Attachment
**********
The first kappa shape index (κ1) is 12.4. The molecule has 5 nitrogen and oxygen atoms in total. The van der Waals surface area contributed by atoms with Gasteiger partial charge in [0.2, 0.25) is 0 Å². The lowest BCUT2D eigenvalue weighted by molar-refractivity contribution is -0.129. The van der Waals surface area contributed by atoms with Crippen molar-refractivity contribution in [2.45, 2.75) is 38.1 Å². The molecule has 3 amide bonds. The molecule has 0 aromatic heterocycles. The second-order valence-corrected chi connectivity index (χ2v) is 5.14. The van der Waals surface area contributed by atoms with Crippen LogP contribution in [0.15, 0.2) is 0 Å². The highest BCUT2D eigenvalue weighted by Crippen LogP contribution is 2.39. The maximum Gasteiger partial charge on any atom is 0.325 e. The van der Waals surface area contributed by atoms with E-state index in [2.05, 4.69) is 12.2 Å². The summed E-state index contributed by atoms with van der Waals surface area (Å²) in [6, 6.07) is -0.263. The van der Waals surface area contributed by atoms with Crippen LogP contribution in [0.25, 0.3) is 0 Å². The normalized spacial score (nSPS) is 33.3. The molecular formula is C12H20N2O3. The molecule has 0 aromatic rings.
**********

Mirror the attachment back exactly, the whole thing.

The first kappa shape index (κ1) is 12.4. The molecule has 5 nitrogen and oxygen atoms in total. The van der Waals surface area contributed by atoms with Gasteiger partial charge in [0.2, 0.25) is 0 Å². The lowest BCUT2D eigenvalue weighted by molar-refractivity contribution is -0.129. The van der Waals surface area contributed by atoms with Crippen molar-refractivity contribution in [2.45, 2.75) is 38.1 Å². The molecule has 3 amide bonds. The molecule has 0 aromatic heterocycles. The second-order valence-corrected chi connectivity index (χ2v) is 5.14. The van der Waals surface area contributed by atoms with Crippen LogP contribution in [0.15, 0.2) is 0 Å². The highest BCUT2D eigenvalue weighted by Crippen LogP contribution is 2.39. The maximum Gasteiger partial charge on any atom is 0.325 e. The van der Waals surface area contributed by atoms with E-state index in [2.05, 4.69) is 12.2 Å². The summed E-state index contributed by atoms with van der Waals surface area (Å²) in [6, 6.07) is -0.263. The van der Waals surface area contributed by atoms with Crippen LogP contribution in [0.25, 0.3) is 0 Å². The normalized spacial score (nSPS) is 33.3. The molecular formula is C12H20N2O3. The molecule has 0 aromatic rings.